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Work starting on world's largest wildlife crossing, but research set stage for Conejo Valley project

MOUNTAILIONKITTSP46P47.JPEG
National Park Service
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Mountain lion kittens P-46 and P-47.

Biologists have been studying the lives of carnivores in the Santa Monica Mountains for more than two decades.

It’s a project that’s been talked about for years.

Work will officially get underway Friday on what’s being called the world’s largest wildlife highway crossing, which is being built over Highway 101 in the Conejo Valley. The idea is of course to help wildlife from mountain lions down to lizards safely cross ten lanes of freeway. But, it’s about much more than preventing roadkill.

"It's probably not going to make much difference in how many animals get killed on 101," said Seth Riley is a Wildlife Ecologist with the National Park Service. He’s been studying carnivores in the Santa Monica Mountains, and especially mountain lions for the last two decades.

"Animals mostly just don't even try that," said Riley.

He says there’s an adult breeding population of about a dozen of the big cats in the region, when there should ideally be about 50. Riley says the 101 has served as a barrier separating two major mountain lion habitats — the Santa Monica Mountains, and the Simi Hills. The result is a major threat to their future — inbreeding.

"Because of the freeways and development, there's very little movement, or no movement essentially into or out of the Santa Monicas," said Riley. "We have close relatives breeding with each other," he said. "We've seen mating between fathers and daughters, fathers and granddaughters, and even fathers and great-granddaughters."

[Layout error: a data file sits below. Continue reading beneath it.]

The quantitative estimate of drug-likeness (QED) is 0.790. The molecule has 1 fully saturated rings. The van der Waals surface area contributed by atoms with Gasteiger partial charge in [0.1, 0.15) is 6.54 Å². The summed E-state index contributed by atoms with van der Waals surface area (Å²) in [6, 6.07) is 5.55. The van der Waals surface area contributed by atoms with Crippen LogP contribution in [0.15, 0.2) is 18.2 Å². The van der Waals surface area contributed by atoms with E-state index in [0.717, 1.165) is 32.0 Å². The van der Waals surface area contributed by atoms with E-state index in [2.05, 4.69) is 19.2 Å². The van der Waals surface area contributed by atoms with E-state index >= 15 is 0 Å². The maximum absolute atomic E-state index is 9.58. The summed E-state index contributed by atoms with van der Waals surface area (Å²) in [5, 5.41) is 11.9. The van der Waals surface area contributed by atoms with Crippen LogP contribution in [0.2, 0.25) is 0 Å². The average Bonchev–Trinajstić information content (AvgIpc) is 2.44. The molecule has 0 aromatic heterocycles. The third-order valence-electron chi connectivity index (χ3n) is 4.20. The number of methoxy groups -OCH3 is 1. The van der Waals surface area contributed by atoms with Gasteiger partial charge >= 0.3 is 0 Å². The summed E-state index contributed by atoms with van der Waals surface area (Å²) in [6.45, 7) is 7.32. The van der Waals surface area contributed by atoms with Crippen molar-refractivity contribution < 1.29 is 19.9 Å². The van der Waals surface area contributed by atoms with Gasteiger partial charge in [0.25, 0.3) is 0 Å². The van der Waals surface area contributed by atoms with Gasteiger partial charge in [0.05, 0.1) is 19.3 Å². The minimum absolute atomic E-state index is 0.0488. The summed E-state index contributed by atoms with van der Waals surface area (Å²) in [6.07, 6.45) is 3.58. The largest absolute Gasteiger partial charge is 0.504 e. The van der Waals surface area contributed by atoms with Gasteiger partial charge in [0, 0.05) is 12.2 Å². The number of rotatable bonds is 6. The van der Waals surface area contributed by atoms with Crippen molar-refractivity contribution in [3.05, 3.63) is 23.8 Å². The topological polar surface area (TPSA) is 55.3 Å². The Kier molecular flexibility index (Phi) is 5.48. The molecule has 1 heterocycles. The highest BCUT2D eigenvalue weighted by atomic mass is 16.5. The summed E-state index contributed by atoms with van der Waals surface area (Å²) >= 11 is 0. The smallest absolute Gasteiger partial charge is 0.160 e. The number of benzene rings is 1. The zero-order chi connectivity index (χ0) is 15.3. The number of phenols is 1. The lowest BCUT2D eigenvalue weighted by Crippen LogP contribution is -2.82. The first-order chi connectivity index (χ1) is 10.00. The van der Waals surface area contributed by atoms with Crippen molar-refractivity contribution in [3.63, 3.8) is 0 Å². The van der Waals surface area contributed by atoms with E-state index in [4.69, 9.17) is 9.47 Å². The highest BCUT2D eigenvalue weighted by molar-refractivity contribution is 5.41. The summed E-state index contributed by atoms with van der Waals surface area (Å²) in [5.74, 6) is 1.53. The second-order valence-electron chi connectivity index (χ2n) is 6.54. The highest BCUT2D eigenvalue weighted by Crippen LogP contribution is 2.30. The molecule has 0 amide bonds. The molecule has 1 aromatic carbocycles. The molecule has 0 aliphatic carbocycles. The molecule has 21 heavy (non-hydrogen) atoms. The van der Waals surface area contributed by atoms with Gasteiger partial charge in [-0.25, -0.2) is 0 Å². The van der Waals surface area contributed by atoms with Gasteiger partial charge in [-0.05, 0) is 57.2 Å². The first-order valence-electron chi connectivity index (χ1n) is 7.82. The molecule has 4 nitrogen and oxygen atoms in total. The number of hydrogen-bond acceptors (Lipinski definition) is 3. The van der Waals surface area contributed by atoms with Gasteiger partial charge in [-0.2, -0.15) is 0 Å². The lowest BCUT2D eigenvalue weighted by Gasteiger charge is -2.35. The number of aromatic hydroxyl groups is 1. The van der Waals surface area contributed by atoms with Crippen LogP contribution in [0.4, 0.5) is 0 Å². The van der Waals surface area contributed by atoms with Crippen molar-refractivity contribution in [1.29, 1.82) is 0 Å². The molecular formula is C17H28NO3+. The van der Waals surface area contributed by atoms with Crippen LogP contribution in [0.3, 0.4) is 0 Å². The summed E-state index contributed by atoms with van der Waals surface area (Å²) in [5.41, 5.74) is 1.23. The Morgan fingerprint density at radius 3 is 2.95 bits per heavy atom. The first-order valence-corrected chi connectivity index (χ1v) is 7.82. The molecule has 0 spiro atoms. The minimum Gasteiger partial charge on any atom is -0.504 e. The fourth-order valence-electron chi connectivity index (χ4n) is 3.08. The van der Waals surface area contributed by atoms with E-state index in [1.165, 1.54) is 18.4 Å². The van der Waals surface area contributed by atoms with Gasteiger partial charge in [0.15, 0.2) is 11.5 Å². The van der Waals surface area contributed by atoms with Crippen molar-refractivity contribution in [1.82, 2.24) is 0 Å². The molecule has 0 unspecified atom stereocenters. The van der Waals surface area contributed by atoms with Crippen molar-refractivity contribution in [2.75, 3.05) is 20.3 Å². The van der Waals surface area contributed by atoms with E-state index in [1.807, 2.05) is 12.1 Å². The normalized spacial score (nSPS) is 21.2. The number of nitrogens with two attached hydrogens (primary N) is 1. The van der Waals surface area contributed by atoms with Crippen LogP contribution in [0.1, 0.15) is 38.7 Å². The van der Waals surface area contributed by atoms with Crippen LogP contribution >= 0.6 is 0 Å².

Riley says the reality is the mountain lions, and many other animals don’t even try to cross the freeway, impacting the genetic diversity of the species.

The researcher says the hope is the wildlife overcrossing at Liberty Canyon in the Agoura Hills area will not only help with that movement, but also serve as a model for other crossings.

Riley and other researchers are busy with the concept. Caltrans just funded a $300,000 effort to look at the wildlife situation, and the potential for a 101 over or undercrossing in the Conejo Grade area.

And, there are projects to look at the issue along Highways 118 and 126 in the region.

Riley looks at the Liberty Canyon project as a start, one which will open the door to similar projects to ease the some of the conflict between urbanization and wildlife habitats.

Work symbolically kicks off Friday, which is Earth Day, on the more than 200-foot-long, 165 foot wide Liberty Canyon overcrossing. When it’s finished, it will be landscaped with native plants and trees to give wildlife a natural feeling crossing. The $90 million project is expected to be completed in 2025.